Patients and methods
Two independent early RA cohorts from the Netherlands and Sweden were analysed: the Leiden Early Arthritis Clinic (EAC) and the Better Anti-Rheumatic Pharmacotherapy (BARFOT) project (details described elsewhere).7 ,8 All patients had a short symptom duration (<24 months EAC and <12 months BARFOT), were disease-modifying anti-rheumatic drug (DMARD)-naive and had known status for all three autoantibodies (RF, ACPA and anti-CarP). All patients fulfilled the 1987 ACR criteria for RA (in EAC within 1 year of follow-up and in BARFOT at inclusion). Informed consent was obtained and the studies were approved by the local medical ethics committees. At baseline, information about demographics, smoking, family history and disease characteristics was recorded. The location of initial symptoms was documented only in EAC.
All antibody measurements were performed in baseline sera. IgM-RF was measured by commercial ELISA in EAC and agglutination test (SERODIA-RA) in BARFOT. In both cohorts, ACPA were determined by anti-second-generation cyclic citrullinated peptide (CCP2) ELISA (Euro-Diagnostica) with manufacturer's cut-offs. Antibodies against carbamylated fetal calf serum were measured using in-house ELISAs in Leiden for both cohorts as described previously.2 The cut-off was set at the mean plus two times the SD of the specific anti-CarP antibody reactivity of healthy controls matched for country of origin (the Netherlands and Sweden). The presence of ACPA isotypes, ACPA fine specificities and SE alleles was determined in EAC for a subset of patients as described previously.9 ,10
Multiple imputations were used in both cohorts to deal with random missing data. Markov chain Monte Carlo imputations (m=20) using linear and logistic regression for continuous and categorical variables, respectively, were done in SPSS V.23. Ordinal regression was performed to compare baseline characteristics between patients harbouring 0–3 autoantibodies, and results of each imputed data set were pooled to yield ORs and 95% CI, which signify the increase in association with every additional autoantibody. The Holm-Bonferroni method was applied to correct for multiple testing.11 Variables with a univariable p value <0.10 were included in a multivariable model, excluding highly correlated variables. Associations between SE positivity and baseline characteristics were analysed using Mann-Whitney U tests or χ2 tests.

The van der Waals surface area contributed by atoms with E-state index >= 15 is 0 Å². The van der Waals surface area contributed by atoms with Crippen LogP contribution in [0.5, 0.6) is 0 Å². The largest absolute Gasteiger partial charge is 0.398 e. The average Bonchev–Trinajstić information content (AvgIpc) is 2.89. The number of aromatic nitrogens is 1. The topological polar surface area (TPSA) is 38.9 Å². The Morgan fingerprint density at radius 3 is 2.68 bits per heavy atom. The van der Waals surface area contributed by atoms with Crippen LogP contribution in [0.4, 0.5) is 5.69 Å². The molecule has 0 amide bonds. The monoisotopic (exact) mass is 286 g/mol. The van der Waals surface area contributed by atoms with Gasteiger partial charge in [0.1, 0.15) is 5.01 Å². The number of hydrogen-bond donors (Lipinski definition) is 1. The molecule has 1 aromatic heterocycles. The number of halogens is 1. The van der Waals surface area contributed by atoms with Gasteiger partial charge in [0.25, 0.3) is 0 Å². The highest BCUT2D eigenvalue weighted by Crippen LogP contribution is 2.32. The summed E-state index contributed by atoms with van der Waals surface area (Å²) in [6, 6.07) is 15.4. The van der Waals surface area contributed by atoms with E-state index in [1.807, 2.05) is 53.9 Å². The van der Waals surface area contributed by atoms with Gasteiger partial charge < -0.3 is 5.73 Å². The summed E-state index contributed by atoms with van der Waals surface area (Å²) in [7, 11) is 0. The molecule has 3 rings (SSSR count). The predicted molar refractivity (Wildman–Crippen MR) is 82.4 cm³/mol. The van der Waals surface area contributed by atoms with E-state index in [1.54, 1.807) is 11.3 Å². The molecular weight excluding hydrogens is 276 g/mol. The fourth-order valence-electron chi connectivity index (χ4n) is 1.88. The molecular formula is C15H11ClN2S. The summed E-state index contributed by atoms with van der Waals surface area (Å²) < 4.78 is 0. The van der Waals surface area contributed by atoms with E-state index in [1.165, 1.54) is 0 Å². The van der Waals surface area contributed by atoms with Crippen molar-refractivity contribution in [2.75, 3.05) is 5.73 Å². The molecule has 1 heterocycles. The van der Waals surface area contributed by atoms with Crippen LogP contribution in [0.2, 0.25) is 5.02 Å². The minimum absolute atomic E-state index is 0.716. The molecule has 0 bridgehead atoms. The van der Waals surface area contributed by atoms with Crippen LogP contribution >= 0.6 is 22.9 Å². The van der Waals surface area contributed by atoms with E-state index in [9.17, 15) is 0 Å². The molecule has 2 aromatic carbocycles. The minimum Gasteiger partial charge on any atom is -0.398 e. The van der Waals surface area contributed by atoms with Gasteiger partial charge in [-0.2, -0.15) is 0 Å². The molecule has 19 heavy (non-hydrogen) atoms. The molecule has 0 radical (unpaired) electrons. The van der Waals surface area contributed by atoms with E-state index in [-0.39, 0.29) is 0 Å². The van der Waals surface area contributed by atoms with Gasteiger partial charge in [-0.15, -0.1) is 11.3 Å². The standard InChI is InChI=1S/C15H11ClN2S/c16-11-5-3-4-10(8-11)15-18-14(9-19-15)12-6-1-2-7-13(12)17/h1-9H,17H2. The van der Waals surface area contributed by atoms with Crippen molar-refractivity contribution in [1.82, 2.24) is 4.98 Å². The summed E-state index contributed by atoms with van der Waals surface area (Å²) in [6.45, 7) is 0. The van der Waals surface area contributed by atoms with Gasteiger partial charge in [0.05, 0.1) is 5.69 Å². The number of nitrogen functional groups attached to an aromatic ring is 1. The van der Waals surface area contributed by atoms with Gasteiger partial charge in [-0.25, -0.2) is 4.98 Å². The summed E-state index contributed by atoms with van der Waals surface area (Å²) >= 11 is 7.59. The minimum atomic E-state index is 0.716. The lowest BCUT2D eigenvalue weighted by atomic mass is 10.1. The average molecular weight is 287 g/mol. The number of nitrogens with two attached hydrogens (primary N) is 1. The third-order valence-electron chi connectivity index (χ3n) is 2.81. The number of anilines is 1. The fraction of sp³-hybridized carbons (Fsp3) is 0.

In both cohorts, the distribution of the number of autoantibodies was similar. The majority of patients was either seronegative (31% EAC and 33% BARFOT) or triple positive for RF, anti-CCP2 and anti-CarP (35% EAC and 29% BARFOT). Baseline characteristics differed between the two cohorts at several points (see online supplementary table S1), reflecting differences in inclusion criteria and referral systems.
Several phenotypic characteristics were significantly associated with the number of autoantibodies in both EAC and BARFOT. In univariable and multivariable analyses, the following independent associations were found in both cohorts (tables 1 and 2): patients with additional RA-associated antibodies were younger, more often smokers, had longer symptom duration and higher erythrocyte sedimentation rate (ESR) at presentation (figure 1). Furthermore, some associations were found in one cohort but could not be replicated, like body mass index (BMI), swollen joint count (SJC)28 and tender joint count (TJC)28.